One man worries his beak with a stubby clay pipe;
Another limps, mimics the cripple who once flew!
The poet resembles this prince of cloud and sky
Who frequents the tempest and laughs at the bowman;
When exiled on the earth, the butt of hoots and jeers,
His giant wings prevent him from walking.
— William Aggeler, The Flowers of Evil (Fresno, CA: Academy Library Guild, 1954)
Note: I didn’t attempt a translation on this, largely because I worry i’d get altitude sickness sitting quite so far up in the Heavens of Smugness.
The first stanza makes reference to The Rime of the Ancient Mariner, which describes the mariner shooting an albatross. The albatross otherwise symbolises good luck, but its shooting means the journey will be cursed. After this, the mariner is forced to wear the bird around his neck, as penance for his act. This means the bird becomes an image of psychological – even a religious – burden. (‘Instead of the cross, the Albatross/ About my neck was hung.’)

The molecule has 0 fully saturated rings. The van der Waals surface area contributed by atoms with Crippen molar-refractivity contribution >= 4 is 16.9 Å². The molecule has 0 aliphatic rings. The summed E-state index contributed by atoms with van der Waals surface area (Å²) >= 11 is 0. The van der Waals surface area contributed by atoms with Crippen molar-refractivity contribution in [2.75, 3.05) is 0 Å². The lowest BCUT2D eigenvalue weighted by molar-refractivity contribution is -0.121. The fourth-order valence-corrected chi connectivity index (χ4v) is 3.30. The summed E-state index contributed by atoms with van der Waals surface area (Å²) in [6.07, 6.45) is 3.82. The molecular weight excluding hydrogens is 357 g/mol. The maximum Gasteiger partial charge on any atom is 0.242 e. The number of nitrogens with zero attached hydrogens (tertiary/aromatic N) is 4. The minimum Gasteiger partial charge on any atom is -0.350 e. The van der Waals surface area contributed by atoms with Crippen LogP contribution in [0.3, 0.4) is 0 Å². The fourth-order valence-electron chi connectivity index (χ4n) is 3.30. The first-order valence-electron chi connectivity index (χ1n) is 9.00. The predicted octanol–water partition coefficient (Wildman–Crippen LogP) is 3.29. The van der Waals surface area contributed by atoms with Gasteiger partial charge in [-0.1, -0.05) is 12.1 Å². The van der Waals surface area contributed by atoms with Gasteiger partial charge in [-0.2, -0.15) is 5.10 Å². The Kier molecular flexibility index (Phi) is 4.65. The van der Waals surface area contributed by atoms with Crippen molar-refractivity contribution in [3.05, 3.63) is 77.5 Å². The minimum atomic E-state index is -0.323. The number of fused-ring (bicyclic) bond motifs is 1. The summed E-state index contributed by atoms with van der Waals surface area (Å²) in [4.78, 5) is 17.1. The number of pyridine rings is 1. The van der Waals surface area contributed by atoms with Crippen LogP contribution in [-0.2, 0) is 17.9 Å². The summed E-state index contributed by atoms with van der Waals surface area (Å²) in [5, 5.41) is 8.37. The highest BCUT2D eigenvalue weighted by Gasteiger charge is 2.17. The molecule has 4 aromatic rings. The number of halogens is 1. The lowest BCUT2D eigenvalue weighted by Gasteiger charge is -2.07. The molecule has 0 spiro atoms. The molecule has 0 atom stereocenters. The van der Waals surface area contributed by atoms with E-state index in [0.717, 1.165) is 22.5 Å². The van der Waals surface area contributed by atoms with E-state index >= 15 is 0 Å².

The verb ‘suivent’ and adjective ‘indolent’ show how the bird is passive, even controlled in some uncertain way by the ship. In French, the syntax emphasises the bird’s submission to the ship’s path, by using a subordinate clause (‘qui suivent/ le navire glissant’).